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Confessions of a Digital Guy in a TV World

James Malins, general manager of Amobee's Cross-Channel Strategic Solutions (ACCSS)

Guest blog author James Malins is general manager of Amobee's Cross-Channel Strategic Solutions (ACCSS) (Image credit: Amobee)

For decades, media and advertising lumbered along toward digitization. But in the past year, the timeline accelerated dramatically. It’s tempting to cast this as digital’s moment. And yet when it comes to confronting the challenge of reaching and unifying highly fragmented audiences across platforms, digital guys like me still have plenty to learn from our TV partners. 

But first a quick confession. For most of my career, I’ve been a digital purist. If media wasn’t delivered one-to-one, and it wasn’t completely measurable, it was suspect at best and wasted at worst. Data-driven digital had all the answers, while legacy media was a slow-moving dinosaur bound to be extinct. Many people within digital share the same point of view. To that, I urge them to read Adam Grant’s new book, Think Again: The Power of Knowing What You Don't Know. Grant argues in favor of divorcing our ideas from our identities and embracing the curious mindset of a scientist. As Grant writes, “Treat your strategy as a hypothesis and your product as an experiment.” Or, put another way, let questions, rather than answers, lead you.

Question One: How Do We Bridge the Gap Between Screens for Consumers as Consumption Patterns Change?

Changing media habits and the proliferation of new platforms have upended the world we knew. In response, our industry has positioned the challenge of reaching cord-cutters as simply a swap-out. They’ve cut the cord, so we will just reach them on connected TV and gain efficiencies by laying data-driven delivery in the process. How incredible!

But this framing over-simplifies and over-promises what’s really happening. While it’s true there’s been explosive growth in CTV consumption—a 33% increase, amounting to 1 hour and 17 minutes per day in 2020, according to eMarketer—that increase in consumption isn’t all ad-supported like all of linear. In fact, the majority of it isn’t, as consumers find reprieve binging on ad-free platforms like Netflix, Disney Plus, and ad-optional platforms like Hulu, even Youtube. 

Leading with the question here means singing not about how addressable everyone is now, but asking how many consumers are now unreachable on TV? And if they aren’t reachable on TV, in whatever mode, where are they reachable? Rather than trying to achieve a digital swap-out for analog audiences (impossible), this shifting behavior means we have to have holistic plans that look at linear and connected TV AND audio AND online video AND display to actually achieve as close to comparable reach as before.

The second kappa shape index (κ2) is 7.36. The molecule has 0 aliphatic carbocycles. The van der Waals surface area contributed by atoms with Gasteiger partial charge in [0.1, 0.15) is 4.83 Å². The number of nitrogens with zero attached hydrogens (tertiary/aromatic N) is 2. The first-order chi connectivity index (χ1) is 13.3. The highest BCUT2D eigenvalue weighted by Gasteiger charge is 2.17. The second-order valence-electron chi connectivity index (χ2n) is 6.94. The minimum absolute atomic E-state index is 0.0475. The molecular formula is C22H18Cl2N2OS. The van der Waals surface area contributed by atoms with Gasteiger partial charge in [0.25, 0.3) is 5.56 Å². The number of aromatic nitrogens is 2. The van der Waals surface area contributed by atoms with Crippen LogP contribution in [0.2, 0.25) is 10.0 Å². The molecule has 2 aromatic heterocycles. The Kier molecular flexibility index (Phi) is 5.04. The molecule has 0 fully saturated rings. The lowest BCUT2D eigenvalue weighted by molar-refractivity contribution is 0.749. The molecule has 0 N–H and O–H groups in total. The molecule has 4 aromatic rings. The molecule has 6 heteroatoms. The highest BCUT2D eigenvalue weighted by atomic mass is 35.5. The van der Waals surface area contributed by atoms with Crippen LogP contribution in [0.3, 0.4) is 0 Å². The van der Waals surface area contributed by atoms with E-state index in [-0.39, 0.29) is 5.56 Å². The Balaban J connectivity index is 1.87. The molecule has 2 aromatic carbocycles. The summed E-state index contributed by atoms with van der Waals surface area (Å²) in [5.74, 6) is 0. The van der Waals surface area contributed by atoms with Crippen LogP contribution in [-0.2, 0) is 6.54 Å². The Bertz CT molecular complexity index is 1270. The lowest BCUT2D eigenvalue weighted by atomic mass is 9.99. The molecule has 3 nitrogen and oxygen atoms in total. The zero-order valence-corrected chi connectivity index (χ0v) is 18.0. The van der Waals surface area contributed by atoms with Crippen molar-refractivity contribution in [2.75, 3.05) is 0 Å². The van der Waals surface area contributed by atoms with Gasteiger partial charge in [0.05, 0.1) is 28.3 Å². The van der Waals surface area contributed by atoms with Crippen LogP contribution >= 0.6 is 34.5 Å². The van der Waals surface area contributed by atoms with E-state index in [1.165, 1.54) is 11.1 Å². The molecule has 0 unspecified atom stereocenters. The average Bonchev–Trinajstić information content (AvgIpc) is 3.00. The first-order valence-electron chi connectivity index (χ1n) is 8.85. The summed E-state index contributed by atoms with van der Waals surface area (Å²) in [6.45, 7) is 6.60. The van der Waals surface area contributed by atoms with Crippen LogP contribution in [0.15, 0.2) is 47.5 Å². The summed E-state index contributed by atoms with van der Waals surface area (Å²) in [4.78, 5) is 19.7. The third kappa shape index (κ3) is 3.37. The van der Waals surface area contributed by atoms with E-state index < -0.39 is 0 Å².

Question Two: What Becomes of Advertising Without Third-Party Cookies?

This is a different question, but the framing suffers from the same problem as the previous inquiry because it encourages us to bring our digital identities, where everything is one-to-one and completely measurable. The irony is looking at the scramble of the digital industry as their identity (both figuratively and literally) is being threatened by a world without third-party cookies. I get asked daily what’s happening in identity and what the solution will be. The reality is, no one knows. There isn’t a definitive solution or even one with a tipping point of adoption. The most likely outcome is a world with a number of disparate solutions that somehow need to be cobbled together by partners and advertisers, and then the question becomes is this even possible?  

The answer is no. It already isn’t, so there’s no reason to believe the increased fragmentation of identity will solve this. Google and Facebook have end-to-end views of consumers inside their walled gardens, but their windows out onto the world are just as foggy as everyone else’s. By the same logic, ACR data helps to tell you a lot about what consumers are watching, but that same data is fragmented across device manufacturers and full of audience blind spots. Likewise, media companies have their own blind spots, no matter how well they combine their TV and digital offerings. This means that while the post-cookie solutions are valuable tools for understanding the audiences that opt-in, we need a different framework for understanding audiences that don’t.

Rather than asking how to put the cookie back together and hoist it over the walled garden, we should ask how we can understand the multitude of audience segments? Legacy TV has a lot to teach here. Panel-based measurements can help overcome blind spots. By definition, panels are samples that see across platforms. And because panels survey audiences, they operate on an opt-in basis, so changing privacy regulations isn’t an issue. Even better, advertisers can take what they learn from panels and use it as a baseline to support digital methodologies used inside the walled gardens. Many trillions of dollars have been planned using panels in the past, it’s fair to assume this is a reasonable solution going forward.

Curiosity Fuels Collaboration

Perhaps it sounds like sacrilege for a digital guy to advocate for panels, but I hope not. The reality is, digital was always about a one-to-one model, while TV built its foundation atop audience segments. Both models won because the world is a hybrid. 

We must collaborate to move forward, and we should do so with curious minds. Otherwise, we risk talking past each other and ignoring fundamental questions. So, let’s discard our identities and bring the best questions and ideas to the table.